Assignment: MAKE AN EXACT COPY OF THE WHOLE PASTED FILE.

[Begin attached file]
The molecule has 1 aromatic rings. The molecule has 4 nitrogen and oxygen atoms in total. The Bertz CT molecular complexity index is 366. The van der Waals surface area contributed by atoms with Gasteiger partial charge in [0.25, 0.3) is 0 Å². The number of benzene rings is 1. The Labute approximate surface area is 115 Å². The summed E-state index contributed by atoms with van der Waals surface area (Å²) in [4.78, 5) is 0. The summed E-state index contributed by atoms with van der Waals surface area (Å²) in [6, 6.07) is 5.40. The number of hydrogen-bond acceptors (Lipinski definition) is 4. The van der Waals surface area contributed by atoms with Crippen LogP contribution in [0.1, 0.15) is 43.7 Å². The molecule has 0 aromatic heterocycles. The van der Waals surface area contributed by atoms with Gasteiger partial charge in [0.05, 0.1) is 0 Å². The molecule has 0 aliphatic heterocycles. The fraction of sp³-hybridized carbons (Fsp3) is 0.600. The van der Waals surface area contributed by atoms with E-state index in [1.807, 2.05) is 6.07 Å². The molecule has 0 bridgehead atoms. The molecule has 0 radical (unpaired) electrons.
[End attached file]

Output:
The molecule has 1 aromatic rings. The molecule has 4 nitrogen and oxygen atoms in total. The Bertz CT molecular complexity index is 366. The van der Waals surface area contributed by atoms with Gasteiger partial charge in [0.25, 0.3) is 0 Å². The number of benzene rings is 1. The Labute approximate surface area is 115 Å². The summed E-state index contributed by atoms with van der Waals surface area (Å²) in [4.78, 5) is 0. The summed E-state index contributed by atoms with van der Waals surface area (Å²) in [6, 6.07) is 5.40. The number of hydrogen-bond acceptors (Lipinski definition) is 4. The van der Waals surface area contributed by atoms with Crippen LogP contribution in [0.1, 0.15) is 43.7 Å². The molecule has 0 aromatic heterocycles. The van der Waals surface area contributed by atoms with Gasteiger partial charge in [0.05, 0.1) is 0 Å². The molecule has 0 aliphatic heterocycles. The fraction of sp³-hybridized carbons (Fsp3) is 0.600. The van der Waals surface area contributed by atoms with E-state index in [1.807, 2.05) is 6.07 Å². The molecule has 0 bridgehead atoms. The molecule has 0 radical (unpaired) electrons.